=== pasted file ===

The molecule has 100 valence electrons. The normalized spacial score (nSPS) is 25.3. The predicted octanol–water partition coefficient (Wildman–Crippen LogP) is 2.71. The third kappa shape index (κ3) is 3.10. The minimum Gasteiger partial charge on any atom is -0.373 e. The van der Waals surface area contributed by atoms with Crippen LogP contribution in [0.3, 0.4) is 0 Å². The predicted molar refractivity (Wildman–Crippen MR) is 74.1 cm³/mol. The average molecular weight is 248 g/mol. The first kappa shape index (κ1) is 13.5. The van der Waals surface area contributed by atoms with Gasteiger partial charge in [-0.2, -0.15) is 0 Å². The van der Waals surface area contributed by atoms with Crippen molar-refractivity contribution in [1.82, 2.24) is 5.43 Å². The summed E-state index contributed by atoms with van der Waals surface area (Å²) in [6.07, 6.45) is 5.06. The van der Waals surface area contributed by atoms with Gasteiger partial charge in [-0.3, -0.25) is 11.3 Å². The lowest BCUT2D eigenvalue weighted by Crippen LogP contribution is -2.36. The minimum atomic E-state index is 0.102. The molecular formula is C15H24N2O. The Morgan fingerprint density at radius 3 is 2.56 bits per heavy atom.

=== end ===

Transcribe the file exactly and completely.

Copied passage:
The molecule has 100 valence electrons. The normalized spacial score (nSPS) is 25.3. The predicted octanol–water partition coefficient (Wildman–Crippen LogP) is 2.71. The third kappa shape index (κ3) is 3.10. The minimum Gasteiger partial charge on any atom is -0.373 e. The van der Waals surface area contributed by atoms with Crippen LogP contribution in [0.3, 0.4) is 0 Å². The predicted molar refractivity (Wildman–Crippen MR) is 74.1 cm³/mol. The average molecular weight is 248 g/mol. The first kappa shape index (κ1) is 13.5. The van der Waals surface area contributed by atoms with Gasteiger partial charge in [-0.2, -0.15) is 0 Å². The van der Waals surface area contributed by atoms with Crippen molar-refractivity contribution in [1.82, 2.24) is 5.43 Å². The summed E-state index contributed by atoms with van der Waals surface area (Å²) in [6.07, 6.45) is 5.06. The van der Waals surface area contributed by atoms with Gasteiger partial charge in [-0.3, -0.25) is 11.3 Å². The lowest BCUT2D eigenvalue weighted by Crippen LogP contribution is -2.36. The minimum atomic E-state index is 0.102. The molecular formula is C15H24N2O. The Morgan fingerprint density at radius 3 is 2.56 bits per heavy atom.